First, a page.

He characterized the school administrators, the SRO and other staff as not believing the victim and even after multiple students and he had approached them to plead for the alleged perpetrator to be removed from campus, instead allowed him to stay enrolled and at least two occasions escorted the alleged assailant to his car. His presence had caused the victim to not attend classes and stay away from the school..

Santineau noted that Armstrong is running both in-person and virtual classes as a result of COVID-19 protocols.

Asked why the victim, his best friend, hadn’t reported the incidents to law enforcement or others and Santineau’s answer was blunt; “He didn’t think anything would be done about it especially since he was dating the assailant- and he wasn’t going to be believed.”

Steven Santineau and his wife Melinda, Ferris’ parents, are frustrated and angered by the high school administrators attitudes. Steven Santineau told the Blade that he and his wife had gone to the school Friday to support his son’s rally and to be there in solidarity with the students and the victim who they also know.

“I spoke to the principal who basically said that I was lucky that the school was communicating with me. He literally implied that the only people the school would be dealing with was the victim and his parents- it was a ‘ we don’t need to deal with you mind your business,’ attitude,” Steven Santineau said. He indicated that the school was also blaming his son for creating a firestorm on social media when according to the school, “as a result of the ‘interview’ the school claimed that only Ferris was knowledgeable of the assaults.” The Santineaus say that is untrue.

What stood out to both he and his wife were the number of students at the rally who spoke out on the subject of sexual assaults. “It was disturbing how many kids came forward to say that they too had been the victims of sexual harassment or assault and the school took no action,” Melinda Santineau said.

In the case of the first victim, according to Ferris Santineau, nearly half the of sexual assaults took place on campus with the remainder off-campus. His father noted that the school claimed to him that it had reviewed three years of video surveillance footage from school property in a single day prior to Friday’s rally.

Ferris Santineau indicated that because the alleged perpetrator was still attending Armstrong, he and the others want him expelled and a proper investigation conducted. His father told the Blade that principal said that the victim needed to file a police report and the school would then take appropriate action.

“I want my friend to feel safe,” Santineau told the Blade “I want the school to actually do something when somebody comes to them, because during the protest I asked ‘How many people felt like they weren’t being heard?’ many more hands came up. ‘how many people were sexually assaulted?’ too many hands came up. ‘How many people were silenced?’ and like that.”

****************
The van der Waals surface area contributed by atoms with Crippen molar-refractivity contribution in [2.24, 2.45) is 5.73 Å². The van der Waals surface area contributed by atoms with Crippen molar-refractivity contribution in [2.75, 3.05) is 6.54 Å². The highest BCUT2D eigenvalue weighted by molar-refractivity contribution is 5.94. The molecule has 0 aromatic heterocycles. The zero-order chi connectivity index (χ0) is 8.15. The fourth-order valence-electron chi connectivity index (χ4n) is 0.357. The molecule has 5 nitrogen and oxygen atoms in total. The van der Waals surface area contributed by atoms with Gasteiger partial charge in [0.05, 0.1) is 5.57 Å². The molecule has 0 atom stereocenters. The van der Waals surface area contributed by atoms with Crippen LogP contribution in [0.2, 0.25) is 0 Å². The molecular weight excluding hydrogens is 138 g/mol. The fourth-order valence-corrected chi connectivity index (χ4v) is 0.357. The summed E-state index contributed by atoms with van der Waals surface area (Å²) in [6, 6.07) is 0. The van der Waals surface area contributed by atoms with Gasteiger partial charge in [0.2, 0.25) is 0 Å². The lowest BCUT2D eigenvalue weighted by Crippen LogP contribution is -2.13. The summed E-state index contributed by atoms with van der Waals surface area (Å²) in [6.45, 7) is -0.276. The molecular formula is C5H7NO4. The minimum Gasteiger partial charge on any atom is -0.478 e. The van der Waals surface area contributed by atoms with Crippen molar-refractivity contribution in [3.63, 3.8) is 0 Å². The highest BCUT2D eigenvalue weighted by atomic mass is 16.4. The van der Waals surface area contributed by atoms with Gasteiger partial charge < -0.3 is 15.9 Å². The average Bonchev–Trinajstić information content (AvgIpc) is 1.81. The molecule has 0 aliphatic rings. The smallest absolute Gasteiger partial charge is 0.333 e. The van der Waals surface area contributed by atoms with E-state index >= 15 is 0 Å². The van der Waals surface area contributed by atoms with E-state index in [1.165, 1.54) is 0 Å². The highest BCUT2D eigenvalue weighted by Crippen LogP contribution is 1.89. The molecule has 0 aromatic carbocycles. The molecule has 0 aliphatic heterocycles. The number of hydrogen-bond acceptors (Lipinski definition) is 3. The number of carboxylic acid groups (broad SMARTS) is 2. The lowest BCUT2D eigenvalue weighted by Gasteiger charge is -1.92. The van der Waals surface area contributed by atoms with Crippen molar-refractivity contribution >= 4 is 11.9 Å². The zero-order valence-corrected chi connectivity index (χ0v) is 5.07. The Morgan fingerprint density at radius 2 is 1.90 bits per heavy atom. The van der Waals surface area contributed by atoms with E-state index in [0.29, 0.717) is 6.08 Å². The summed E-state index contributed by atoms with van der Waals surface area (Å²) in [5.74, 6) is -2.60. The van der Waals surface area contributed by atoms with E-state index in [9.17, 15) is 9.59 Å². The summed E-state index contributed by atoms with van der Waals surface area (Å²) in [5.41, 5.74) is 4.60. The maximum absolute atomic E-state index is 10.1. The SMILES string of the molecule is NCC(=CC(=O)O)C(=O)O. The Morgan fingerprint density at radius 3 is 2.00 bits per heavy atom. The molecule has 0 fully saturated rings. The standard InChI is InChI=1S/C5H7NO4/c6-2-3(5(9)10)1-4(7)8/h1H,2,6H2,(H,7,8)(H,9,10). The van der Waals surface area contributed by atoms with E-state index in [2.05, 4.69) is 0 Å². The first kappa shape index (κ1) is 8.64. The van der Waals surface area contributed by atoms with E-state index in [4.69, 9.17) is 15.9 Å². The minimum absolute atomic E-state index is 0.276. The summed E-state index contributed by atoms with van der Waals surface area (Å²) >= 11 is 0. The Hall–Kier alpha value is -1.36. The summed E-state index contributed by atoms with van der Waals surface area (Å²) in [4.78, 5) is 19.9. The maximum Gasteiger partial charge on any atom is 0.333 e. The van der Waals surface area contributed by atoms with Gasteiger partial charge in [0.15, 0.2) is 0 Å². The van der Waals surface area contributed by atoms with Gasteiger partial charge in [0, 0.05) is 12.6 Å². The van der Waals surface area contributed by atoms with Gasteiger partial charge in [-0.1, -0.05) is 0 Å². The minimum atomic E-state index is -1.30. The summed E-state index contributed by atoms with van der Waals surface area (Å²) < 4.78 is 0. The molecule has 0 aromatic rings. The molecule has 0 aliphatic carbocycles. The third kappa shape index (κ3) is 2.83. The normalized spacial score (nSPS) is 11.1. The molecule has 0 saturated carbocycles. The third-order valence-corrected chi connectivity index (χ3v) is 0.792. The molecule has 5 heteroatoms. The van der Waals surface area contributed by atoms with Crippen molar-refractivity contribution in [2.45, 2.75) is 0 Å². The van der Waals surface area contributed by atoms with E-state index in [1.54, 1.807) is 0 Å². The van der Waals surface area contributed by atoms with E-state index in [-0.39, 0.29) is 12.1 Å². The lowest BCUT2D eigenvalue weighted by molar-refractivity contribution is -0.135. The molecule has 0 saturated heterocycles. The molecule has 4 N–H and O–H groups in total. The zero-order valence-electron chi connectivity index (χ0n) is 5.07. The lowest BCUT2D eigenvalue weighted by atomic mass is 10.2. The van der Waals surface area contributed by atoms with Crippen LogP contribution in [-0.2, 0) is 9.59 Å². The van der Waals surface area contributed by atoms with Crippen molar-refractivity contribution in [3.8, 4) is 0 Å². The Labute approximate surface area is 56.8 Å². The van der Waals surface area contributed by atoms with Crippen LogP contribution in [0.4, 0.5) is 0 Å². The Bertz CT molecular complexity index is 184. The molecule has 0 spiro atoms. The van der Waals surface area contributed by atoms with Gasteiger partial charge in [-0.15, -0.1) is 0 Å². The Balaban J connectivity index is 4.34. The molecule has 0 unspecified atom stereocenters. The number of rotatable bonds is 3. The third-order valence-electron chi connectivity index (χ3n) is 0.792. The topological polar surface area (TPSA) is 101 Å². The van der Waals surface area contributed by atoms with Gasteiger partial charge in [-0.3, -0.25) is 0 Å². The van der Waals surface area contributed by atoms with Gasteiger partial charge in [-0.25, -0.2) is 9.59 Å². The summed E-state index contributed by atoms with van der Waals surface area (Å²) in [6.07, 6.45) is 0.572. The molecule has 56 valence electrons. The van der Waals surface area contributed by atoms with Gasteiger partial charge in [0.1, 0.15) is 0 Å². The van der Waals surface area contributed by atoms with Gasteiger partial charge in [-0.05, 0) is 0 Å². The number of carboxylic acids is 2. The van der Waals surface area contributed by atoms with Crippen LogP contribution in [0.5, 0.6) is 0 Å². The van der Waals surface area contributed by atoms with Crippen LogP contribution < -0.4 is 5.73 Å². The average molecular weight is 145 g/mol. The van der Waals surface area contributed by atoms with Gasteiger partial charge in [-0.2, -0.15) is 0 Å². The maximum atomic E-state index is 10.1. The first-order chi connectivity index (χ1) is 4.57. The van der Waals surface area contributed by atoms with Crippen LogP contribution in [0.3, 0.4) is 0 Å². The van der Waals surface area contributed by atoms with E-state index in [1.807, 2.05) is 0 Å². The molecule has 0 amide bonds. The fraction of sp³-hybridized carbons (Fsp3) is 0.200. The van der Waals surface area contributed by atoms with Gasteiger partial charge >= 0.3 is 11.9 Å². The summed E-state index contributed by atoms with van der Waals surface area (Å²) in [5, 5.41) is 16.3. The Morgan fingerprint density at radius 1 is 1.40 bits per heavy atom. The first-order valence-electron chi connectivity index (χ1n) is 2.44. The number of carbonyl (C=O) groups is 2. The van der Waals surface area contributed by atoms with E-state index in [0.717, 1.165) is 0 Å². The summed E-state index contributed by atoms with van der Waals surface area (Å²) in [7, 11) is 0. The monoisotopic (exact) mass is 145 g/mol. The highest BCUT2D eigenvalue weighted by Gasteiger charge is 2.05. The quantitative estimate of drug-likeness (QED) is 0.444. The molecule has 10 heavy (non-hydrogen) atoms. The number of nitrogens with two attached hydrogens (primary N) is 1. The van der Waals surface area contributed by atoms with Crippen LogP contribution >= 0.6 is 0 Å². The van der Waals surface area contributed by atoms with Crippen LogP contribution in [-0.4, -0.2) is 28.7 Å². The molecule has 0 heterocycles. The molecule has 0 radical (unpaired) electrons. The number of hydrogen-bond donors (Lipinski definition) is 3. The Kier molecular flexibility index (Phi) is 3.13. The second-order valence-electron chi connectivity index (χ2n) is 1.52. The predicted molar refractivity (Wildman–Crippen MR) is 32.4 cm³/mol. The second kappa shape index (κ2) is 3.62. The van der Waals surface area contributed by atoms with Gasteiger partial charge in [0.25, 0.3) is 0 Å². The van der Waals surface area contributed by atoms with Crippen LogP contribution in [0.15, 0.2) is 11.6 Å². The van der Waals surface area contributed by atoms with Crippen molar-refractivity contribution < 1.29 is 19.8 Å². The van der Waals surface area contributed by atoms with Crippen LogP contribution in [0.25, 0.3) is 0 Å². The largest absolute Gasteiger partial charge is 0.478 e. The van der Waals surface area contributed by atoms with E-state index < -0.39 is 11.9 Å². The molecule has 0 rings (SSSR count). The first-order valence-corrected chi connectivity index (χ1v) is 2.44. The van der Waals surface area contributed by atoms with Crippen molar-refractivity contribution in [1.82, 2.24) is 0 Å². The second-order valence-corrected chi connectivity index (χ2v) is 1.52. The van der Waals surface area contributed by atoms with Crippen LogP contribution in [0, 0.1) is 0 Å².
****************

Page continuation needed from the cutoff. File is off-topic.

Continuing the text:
His parents want a greater sense of accountability but are frustrated with the lack of proactive action on the part of staff. The school notified parents via text and emails about the situation after the rally not prior Steven Santineau said and provided the Blade with a screenshot. He added another screenshot with student comments taken after the text was posted to social media accounts.

Calls to the Robbinsdale Area Schools, the district for Armstrong High by the Blade were not returned, however, in a statement to local NBC affiliate KARE 11 in Minneapolis, Armstrong administrators say they are investigating the alleged sexual assault between two students while students demand expulsion.

KARE also reported that on September 16, a letter was sent to inquiring parents that detailed the initial investigation.

“We have been in contact with the family and shared options with them, including the option to file a police report,” the letter stated, in part.

In the meanwhile the Santineau family is upset at the seemingly cavalier manner the school is handling the situation and angered at the treatment their son has received.

Video from KARE NBC 11 Minneapolis: Hundreds of students walk out of Armstrong High School to protest sexual assault allegations:

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Texas

High School removes LGBTQ ‘Safe Space’ stickers- students walk out

“These aren’t political stickers, they are merely a signal that a teacher has the confidence to have conversations with LGBTQ+ students”

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Photo Credit: GLSEN

IRVING, Tx. — A sizable number of the student body of a suburban Dallas, Texas high school walked out in protest after faculty members were forced to remove LGBTQ “safe space” stickers from their classroom doors.

Dallas ABC News affiliate WFAA ABC 8 reported that hundreds of students walked out of MacArthur High School on Wednesday after students said they began noticing the stickers were being removed from the classroom doors by the administration.